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Volume 44- December 19th, 2021                                                                                                                        View in Your Browser


Happy Sunday everyone! 

Inspired by today’s topic - the early days of a CPG company - I’d love to share one of my favorite quotes. I really believe it will resonate with new founders.   

β€œIf I could give a piece of advice to anyone starting out, in any field really, it would be to allow your imagination to expand to the belief that you are capable of achieving great things.

And beyond capability, that you’re worthy.” 

-Craig Shapiro, Perception

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Hey David, Should I Self Fund or Seek Out Institutional Investors?

Getting a CPG brand off the ground in the early days is nothing short of a miracle. Although some tout the space as having relatively low barriers to entry regarding capital, launching in the food & bev space still requires you to cover the necessities like packaging, branding, manufacturing, sourcing ingredients, labor, and R&D, to name a few. 

Today, I want to pull back the curtain on Dream Pops’ early days, starting with fundraising transparency:

At the outset, I usually see businesses going one of two ways: 

The first – scrappy founder leveraging own $$$ and bootstrapping it until they’re able to bring in family & friends. The second – a large pre-revenue raise from institutional investors... successful companies have been scaled both ways.  

Although there's no "right" answer, Dream Pops took a scaled approach. We self-funded the business in the early days, then slowly brought on family & friends as the business started to prove itself in market. I like to refer to those as the early dark days - which most founders can relate to. This is when you need to iron out the details – identify the business model, establish product-market fit, set a price point, figure out packaging format, etc...

This is also when you should test, test, test and make all your mistakes. The many mistakes we made in the early days allowed us to collect feedback and pivot accordingly. Once we worked out the major kinks, we started to accept smaller checks from family & friends. 

We used the early seed round to double down on what was working and cut the fat. We stopped spend on the "unnecessary" aspects of the business–AKA, anything that didn't generate ROI. (You'd be surprised how resourceful you can be if your back is up against the wall.)

In my opinion, once you’ve found your product-market fit, gained some traction, and established a healthy customer base, institutional capital can be a game-changer. It can provide value-added resources that allow you to scale the business nationally and eventually globally.

I wish there was a cut-and-dry answer to this question. Learn from my (and other founders' experiences), but at the end of the day, you need to think long and hard about what's right for YOUR company. 


What I've Learned Since Starting Dream Pops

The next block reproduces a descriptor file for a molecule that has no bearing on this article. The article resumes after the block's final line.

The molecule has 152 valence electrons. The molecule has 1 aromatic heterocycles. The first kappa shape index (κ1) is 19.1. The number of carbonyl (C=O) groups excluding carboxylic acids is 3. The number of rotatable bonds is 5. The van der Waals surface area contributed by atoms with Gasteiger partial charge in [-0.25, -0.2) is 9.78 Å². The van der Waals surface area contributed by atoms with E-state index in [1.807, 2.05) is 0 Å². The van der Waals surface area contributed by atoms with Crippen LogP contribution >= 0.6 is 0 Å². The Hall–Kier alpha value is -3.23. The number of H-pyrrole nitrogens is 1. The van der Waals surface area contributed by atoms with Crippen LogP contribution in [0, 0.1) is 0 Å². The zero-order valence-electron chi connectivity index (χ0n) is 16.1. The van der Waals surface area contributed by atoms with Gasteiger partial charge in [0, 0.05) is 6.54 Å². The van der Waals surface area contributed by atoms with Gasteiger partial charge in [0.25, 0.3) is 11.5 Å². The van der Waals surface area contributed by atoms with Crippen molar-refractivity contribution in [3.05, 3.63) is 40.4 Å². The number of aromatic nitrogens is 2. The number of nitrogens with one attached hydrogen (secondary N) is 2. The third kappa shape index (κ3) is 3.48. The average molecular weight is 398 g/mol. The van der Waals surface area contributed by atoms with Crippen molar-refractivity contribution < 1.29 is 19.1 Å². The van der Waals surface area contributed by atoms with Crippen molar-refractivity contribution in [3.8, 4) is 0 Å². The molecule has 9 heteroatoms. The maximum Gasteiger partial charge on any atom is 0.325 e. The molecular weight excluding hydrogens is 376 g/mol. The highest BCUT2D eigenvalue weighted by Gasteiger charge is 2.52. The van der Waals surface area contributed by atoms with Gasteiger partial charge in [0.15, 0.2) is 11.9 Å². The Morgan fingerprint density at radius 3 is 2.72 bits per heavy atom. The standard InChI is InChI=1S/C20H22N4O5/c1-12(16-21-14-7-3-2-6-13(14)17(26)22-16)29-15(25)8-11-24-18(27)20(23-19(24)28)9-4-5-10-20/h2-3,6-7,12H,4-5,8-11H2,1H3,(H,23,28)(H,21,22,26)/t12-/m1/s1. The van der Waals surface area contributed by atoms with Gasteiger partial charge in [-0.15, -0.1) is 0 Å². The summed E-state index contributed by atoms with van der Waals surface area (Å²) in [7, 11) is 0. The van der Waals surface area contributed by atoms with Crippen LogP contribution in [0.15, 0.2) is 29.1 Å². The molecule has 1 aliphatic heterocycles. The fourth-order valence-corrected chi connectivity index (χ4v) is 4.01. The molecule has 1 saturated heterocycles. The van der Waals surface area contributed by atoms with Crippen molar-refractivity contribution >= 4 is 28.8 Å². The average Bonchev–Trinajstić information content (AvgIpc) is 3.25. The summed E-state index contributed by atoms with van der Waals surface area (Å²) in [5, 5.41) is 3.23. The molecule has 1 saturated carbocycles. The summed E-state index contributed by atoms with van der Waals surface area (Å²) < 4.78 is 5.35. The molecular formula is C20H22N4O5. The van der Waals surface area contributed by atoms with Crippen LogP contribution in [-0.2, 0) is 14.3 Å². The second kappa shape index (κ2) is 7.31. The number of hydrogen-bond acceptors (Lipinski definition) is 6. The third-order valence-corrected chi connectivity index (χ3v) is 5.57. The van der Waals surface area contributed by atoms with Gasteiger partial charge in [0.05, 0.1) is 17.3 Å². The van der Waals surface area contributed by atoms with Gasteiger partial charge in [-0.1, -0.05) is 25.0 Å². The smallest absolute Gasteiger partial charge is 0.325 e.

1. Think in 5-year increments: Building a CPG brand takes TIME. Stop reading the headlines and put in the work. You need to build your brand, community, and business one product, one customer, and one interaction at a time. Roll up your sleeves, and get going! (Read Pour Your Heart Into It by Howard Schultz. He talks about building Starbucks one cup of coffee at a time. This is the mindset if you want to build a legacy brand.)
  2. Sometimes losses ARE wins: We had early No's from retailers, investors, and foodservice partners - who at the time seemed like they'd change our business. Had we gotten some of these wins, we actually may have gone out of business / not had the ability to support them. Perspective is everything.
  3. Tell your story... EVERYWHERE: We are living in the golden age of CPG and have access to stadiums of eyeballs through supercomputers in the palms of our hands. FIND THE ORGANIC REACH - and optimize for your medium. Are you strong on video? Audio? Are you great on podcasts? Are you funny? Can you dance? Are you a great writer - Linkedin? Push for the volume of content, test and learn, share your narrative (consistently) and start now!
  4. Your margins don't have to be perfect when you start: Your product, however, needs to be. Don't try to optimize for gross margins at the expense of the integrity of your product early b/c of investor pressure. Make sure THERE IS A PATHWAY to 40% - 50% gross margins - but remember that economies of scale play in as you gain distribution, buy more raw materials, and scale the company.
  5. Don't forget to have fun.



If you want to learn more about our unique early B2B approach, I’ve created a deck that dives into more detail for subscribers here. It includes outreach templates, apps we use, and important strategies I’ve learned along the way, so definitely take a look.



RODEO BLOG ARTICLE | Raising Money on The Real 
STARTUP CPG BLOG | Fundraising 101
FOUNDER INSTITUTE ARTICLE | How to Raise a Friends and Family Round



FOOD DIVE ARTICLE | Clif Bar Launches Incubator To Pursue Disruptive Innovation
FOOD DIVE ARTICLE | Flavor trends focus on health and wellness in 2022, Flavorchem predicts
RETAIL DIVE ARTICLE | These 10 DTC darlings helped pave the way for digitally native brands. Where are they now?


Thanks for reading this week. As always, feel free to reply back with feedback, thoughts, and questions. 



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The Courage to Dream. The Will to Innovate. The Tenacity to Execute.

The Courage to Dream. The Will to Innovate. The Tenacity to Execute.

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